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How To Make Beef Wellington Recipe

Updated on October 4, 2017
akirchner profile image

Audrey is a cook who loves creating new flavors by tweaking recipes to include healthier ingredients.

CC BY 2.0
CC BY 2.0 | Source

Culinary Basics - Cooking with Puff Pastry Dough

The cooking technique of working with puff pastry dough can be applied to many aspects of the culinary basics.

Puff pastry dough can be used to create wonderful desserts. It can be used as the pastry part of chicken pot pie for instance.

It can also be used as part of one very famous dish - Beef Wellington.

The puff pastry cooking technique can be used with just about anything and there are literally thousands of recipes out there waiting to be discovered - or created.

The main reason for using puff pastry when cooking meats is to preserve the meat's tenderness and juiciness. It can also adds a wonderful presentation to any creation.

This recipe is adapted from Chef Gordon Ramsey's Beef Wellington and is on Simply Recipes. I have a few things I would do or substitute as well.

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courtesy flickr jugglerpm

Beef Wellington - The Recipe


  • 1 1-pound beef tenderloin
  • Salt and pepper
  • Canola or olive oil
  • 1 pound mushrooms (they used half cremini, half shitake)
  • 4 thin slices ham (Parma) or proscuitto - I use proscuitto
  • 2 tablespoons yellow mustard - I use Dijon
  • 7 ounces puff pastry (thaw 3 hours in refrigerator if frozen)
  • 2 beaten egg yolks


  1. Preheat oven to 400 degrees.
  2. Heat 1-2 tablespoons of oil in large pan on high. Season the beef with salt and pepper and sear the meat in the pan on all sides until well browned. (This helps lock in the flavor of the beef) Set aside to cool.
  3. After cooled, brush the beef on all sides with mustard.
  4. Chop mushrooms and put in food processor. Puree the mushrooms. Pour the mushroom puree into a large saute pan on medium high heat. Let the puree cook down so that the mushrooms release their moisture. When released, let that boil away and set aside to cool.
  5. Spread a large piece of plastic wrap. Lay out slices of ham or proscuitto on plastic wrap so that they overlap. Spread the mushrooms on top of the ham or proscuitto. Place beef in the middle and roll the mushroom and ham over the fillet.
  6. Use the plastic wrap to do this tightly. Wrap up the beef in a tight barrel shape - twist the ends of the plastic wrap to secure it. Refrigerate for 20 minutes.
  7. Roll out puff pastry sheet on a lightly floured surface - roll out to a size that will wrap around the beef fillet. Unwrap the fillet from the plastic wrap and place in the middle of the pastry dough.
  8. Brush edges of the pastry with beaten eggs. Fold the pastry around the fillet but cut off any excess at the ends. (Pastry should not overlap because it will not cook through)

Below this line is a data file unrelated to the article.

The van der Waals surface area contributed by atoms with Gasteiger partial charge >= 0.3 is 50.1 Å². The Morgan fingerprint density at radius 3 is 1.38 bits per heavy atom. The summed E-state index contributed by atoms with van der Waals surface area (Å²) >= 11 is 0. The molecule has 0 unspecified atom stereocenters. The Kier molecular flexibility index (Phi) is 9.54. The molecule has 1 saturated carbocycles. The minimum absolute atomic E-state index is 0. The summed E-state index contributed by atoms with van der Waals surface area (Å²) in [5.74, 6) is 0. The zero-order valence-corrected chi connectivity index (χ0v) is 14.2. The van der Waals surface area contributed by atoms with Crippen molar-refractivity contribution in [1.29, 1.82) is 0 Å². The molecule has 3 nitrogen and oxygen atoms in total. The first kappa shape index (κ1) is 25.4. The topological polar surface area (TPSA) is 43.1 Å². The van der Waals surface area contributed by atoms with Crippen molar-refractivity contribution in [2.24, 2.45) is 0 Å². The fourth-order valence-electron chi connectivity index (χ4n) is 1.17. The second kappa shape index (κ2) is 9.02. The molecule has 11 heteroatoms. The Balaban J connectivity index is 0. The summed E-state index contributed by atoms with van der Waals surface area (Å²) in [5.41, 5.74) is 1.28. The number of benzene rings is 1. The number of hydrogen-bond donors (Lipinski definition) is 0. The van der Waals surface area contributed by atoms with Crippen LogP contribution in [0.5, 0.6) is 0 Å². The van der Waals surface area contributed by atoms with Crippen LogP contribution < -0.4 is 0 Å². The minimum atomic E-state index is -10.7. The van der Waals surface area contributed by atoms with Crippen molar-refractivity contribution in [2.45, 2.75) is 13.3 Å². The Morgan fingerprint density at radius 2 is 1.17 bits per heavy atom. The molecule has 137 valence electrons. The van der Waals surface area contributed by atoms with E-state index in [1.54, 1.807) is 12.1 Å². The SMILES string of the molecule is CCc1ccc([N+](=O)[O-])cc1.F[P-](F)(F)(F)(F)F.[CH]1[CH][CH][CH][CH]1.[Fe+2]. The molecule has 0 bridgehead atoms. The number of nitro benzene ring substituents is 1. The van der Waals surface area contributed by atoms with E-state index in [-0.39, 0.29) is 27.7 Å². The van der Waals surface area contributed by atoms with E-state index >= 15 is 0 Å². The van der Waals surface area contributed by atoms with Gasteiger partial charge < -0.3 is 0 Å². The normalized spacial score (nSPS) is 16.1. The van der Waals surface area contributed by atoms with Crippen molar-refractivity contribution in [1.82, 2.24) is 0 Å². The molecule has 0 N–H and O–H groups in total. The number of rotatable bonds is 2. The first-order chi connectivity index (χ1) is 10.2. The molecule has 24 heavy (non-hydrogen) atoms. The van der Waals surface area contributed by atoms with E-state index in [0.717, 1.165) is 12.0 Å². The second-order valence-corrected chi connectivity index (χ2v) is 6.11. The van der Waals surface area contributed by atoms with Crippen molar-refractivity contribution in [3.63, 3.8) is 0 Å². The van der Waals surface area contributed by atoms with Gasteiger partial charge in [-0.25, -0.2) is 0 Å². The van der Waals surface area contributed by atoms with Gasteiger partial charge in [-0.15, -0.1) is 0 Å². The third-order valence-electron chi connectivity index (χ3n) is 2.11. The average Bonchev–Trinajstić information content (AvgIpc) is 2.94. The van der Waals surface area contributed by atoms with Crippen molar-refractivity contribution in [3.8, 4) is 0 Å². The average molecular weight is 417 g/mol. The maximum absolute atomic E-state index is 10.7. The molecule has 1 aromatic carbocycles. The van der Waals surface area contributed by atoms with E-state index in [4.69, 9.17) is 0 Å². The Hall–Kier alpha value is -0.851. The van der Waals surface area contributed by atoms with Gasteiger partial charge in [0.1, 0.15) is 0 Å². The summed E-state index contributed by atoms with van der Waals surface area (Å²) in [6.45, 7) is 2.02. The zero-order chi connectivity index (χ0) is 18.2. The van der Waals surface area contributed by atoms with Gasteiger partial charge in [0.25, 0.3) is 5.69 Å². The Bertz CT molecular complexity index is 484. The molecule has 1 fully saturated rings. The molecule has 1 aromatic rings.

9. Place the beef wrap on a small plate, seam side down, and brush beaten egg all over the top.
  10. Chill 5-10 minutes.
  11. Place pastry-wrapped fillet on a baking pan. Brush the exposed surface again with beaten eggs. Score top of pastry with knife not cutting all the way through the pastry (for vents).
  12. Sprinkle top with coarse salt if desired. Bake 25-35 minutes.
  13. Pastry should be golden brown when done. Meat thermometer should register 125-130 degrees.
  14. Remove from oven and let rest for 10 minutes before slicing. Slice in 1-inch thick slices.
  • Add herbs such as tarragon and marjoram.
  • Cook the mushroom puree a bit longer and add a tablespoon of port and cook down until moisture evaporated. Port gives mushrooms a delicious flavor.

Tips on Using Puff Pastry Dough


  • Remove only as many pastry sheets as needed (wrap unused sheets in plastic wrap or foil - return to freezer)
  • Refrigerator thaw - Place sheets in fridge and they will be ready for use in about 4 hours. They will keep for up to 2 days.
  • An entire package will thaw in the fridge in about 6 hours.
  • Refrigerator thawing is the preferred methods by chefs to assure even and complete thawing of the puff pastry dough.
  • Quick thaw - Place separated pastry sheets on cookie sheet and cover individually with plastic wrap. Thaw at room temperature about 30 minutes.


  • Only use 1 pastry sheet at a time - keep others in the fridge.
  • Unfold pastry sheets on a lightly floured board, countertop or pastry cloth. If the pastry becomes too soft, chill in the fridge for a few minutes.
  • Pastry dough should be handled as little as possible or it will become tough.
  • Cut pastry with sharp knives, pastry wheels or pastry tool.
  • Use a fluted ravioli cutter or cookie cutters to shape edges or make decorative changes.
  • Seal filled pastries with a mixture of beaten eggs and water (egg wash) between layers - then pinch and press together.
  • Roll pastry sheets to 1/4-inch thickness for thin and crisp pastry.


  • Bake the prepared sheets in a preheated oven and about halfway through, check progress by peeking through the oven window or open door slightly.
  • Using dark glazed baking sheets may bake the puff pastry faster - adjust the baking time.
  • If you want the pastry to have a deeper golden brown, brush with egg yolk and 1 teaspoon water just before baking.
  • Add chopped nuts, seeds, ground spices or grated cheese to tops for flavor.
  • If you want extra-thin and crispy pastry, set a second baking sheet on top of the filled pastry before baking.
  • You can achieve a lattice type effect by topping the pastry with a metal cooling rack - turn at a right angle halfway through the baking.

Pastry Shells

  • Remove only as many shells as you are going to use. Rewrap extra in plastric wrap or foil and return to freezer.
  • Use pastry shells on ungreased baking sheet with the top facing up.
  • Place shells about 2 inches apart on baking sheets.
  • Bake pastry shells in a preheated 400 degree oven.
  • Never bake shells in microwave or toaster oven.